Defense Advanced Research Projects AgencyTagged Content List

Photonics, Optics and Lasers

Science and technology dealing with the transmission and manipulation of light

Showing 69 results for Photonics RSS
Detection of photons—the fundamental particles of light—is ubiquitous, but performance limitations of existing photon detectors hinders the effectiveness of applications such as light/laser detection and ranging (LIDAR/LADAR), photography, astronomy, quantum information science, medical imaging, microscopy and communications. In all of these applications, performance could be improved by replacing classical, analog light detectors with high-performance photon counting detectors.
Enemy surface-to-air threats to manned and unmanned aircraft have become increasingly sophisticated, creating a need for rapid and effective response to this growing category of threats. High power lasers can provide a solution to this challenge, as they harness the speed and power of light to counter multiple threats. Laser weapon systems provide additional capability for offensive missions as well—adding precise targeting with low probability of collateral damage. For consideration as a weapon system on today’s air assets though, these laser weapon systems must be lighter and more compact than the state-of-the-art has produced.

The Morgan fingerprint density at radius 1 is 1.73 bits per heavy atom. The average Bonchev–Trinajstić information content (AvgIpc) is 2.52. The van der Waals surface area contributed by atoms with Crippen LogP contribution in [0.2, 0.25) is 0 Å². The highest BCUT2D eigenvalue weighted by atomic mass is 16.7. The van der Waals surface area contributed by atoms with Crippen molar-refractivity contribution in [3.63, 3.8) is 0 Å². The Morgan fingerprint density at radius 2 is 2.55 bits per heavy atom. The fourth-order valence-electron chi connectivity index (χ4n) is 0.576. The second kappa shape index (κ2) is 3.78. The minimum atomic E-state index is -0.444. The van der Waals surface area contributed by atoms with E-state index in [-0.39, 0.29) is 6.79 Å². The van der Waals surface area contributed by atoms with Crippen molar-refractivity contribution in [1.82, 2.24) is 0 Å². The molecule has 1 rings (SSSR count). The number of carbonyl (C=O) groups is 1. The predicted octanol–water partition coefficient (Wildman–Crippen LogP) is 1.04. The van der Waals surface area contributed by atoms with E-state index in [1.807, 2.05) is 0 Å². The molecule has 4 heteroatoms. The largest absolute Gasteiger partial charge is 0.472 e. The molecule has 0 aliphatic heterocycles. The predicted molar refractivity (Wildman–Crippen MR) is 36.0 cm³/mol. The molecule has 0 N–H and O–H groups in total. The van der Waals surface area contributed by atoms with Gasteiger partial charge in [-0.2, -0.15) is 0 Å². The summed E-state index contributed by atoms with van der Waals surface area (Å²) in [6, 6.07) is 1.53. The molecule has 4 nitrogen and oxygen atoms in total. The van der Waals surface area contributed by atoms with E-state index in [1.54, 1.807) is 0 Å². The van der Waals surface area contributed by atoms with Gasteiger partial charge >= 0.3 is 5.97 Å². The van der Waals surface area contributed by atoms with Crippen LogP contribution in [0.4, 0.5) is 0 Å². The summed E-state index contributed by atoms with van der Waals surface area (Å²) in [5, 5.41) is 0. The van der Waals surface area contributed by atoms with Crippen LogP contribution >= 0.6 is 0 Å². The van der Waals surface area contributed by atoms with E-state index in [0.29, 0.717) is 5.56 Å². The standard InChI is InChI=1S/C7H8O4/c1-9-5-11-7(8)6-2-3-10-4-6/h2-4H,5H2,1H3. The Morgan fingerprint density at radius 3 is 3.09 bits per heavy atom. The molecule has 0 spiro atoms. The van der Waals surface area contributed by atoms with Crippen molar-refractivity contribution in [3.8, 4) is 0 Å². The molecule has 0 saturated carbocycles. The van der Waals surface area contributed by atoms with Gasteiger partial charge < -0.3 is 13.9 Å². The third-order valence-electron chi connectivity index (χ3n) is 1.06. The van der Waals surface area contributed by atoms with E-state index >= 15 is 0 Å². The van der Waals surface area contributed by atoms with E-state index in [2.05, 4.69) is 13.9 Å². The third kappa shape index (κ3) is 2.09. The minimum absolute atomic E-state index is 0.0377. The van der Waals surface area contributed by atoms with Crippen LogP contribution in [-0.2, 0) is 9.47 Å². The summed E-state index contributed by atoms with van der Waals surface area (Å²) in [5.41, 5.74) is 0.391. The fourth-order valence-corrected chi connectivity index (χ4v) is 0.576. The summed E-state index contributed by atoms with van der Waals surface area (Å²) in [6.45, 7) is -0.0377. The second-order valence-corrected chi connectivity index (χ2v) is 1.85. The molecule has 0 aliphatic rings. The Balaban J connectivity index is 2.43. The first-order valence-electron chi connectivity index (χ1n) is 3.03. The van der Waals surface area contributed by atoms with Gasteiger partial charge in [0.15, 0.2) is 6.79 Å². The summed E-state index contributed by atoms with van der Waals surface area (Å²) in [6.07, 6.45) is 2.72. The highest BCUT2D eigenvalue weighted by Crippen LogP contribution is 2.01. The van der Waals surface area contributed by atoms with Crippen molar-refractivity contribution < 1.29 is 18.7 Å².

The photon is a fundamental carrier of information, possessing numerous information carrying degrees of freedom including frequency, phase, arrival time, polarization, orbital angular momentum, linear momentum, entanglement, etc. Because optical photons are approximately a million times more costly (i.e., energetic) than their radio frequency counterparts, photons are a valuable resource for many military applications ranging from communications systems to visible and infrared sensing platforms.
The Military Imaging and Surveillance Technology (MIST) program seeks to develop a fundamentally new optical Intelligence, Surveillance, and Reconnaissance (ISR) capability able to provide high-resolution 3-D images to locate and identify a target at much longer ranges than is possible with existing optical systems.
Free-space optics today requires a telescope, bulk lasers with mechanical beam-steering, detectors, and electronics. The Modular Optical Aperture Building Blocks (MOABB) program seeks to design all of these components into a single integrated device. In what would be deemed as the most complex electronic-photonic circuit ever fashioned, the program’s performers will work to create a wafer-scale system that is 100x smaller and lighter than conventional systems and can steer the optical beam 1,000x faster than mechanical components.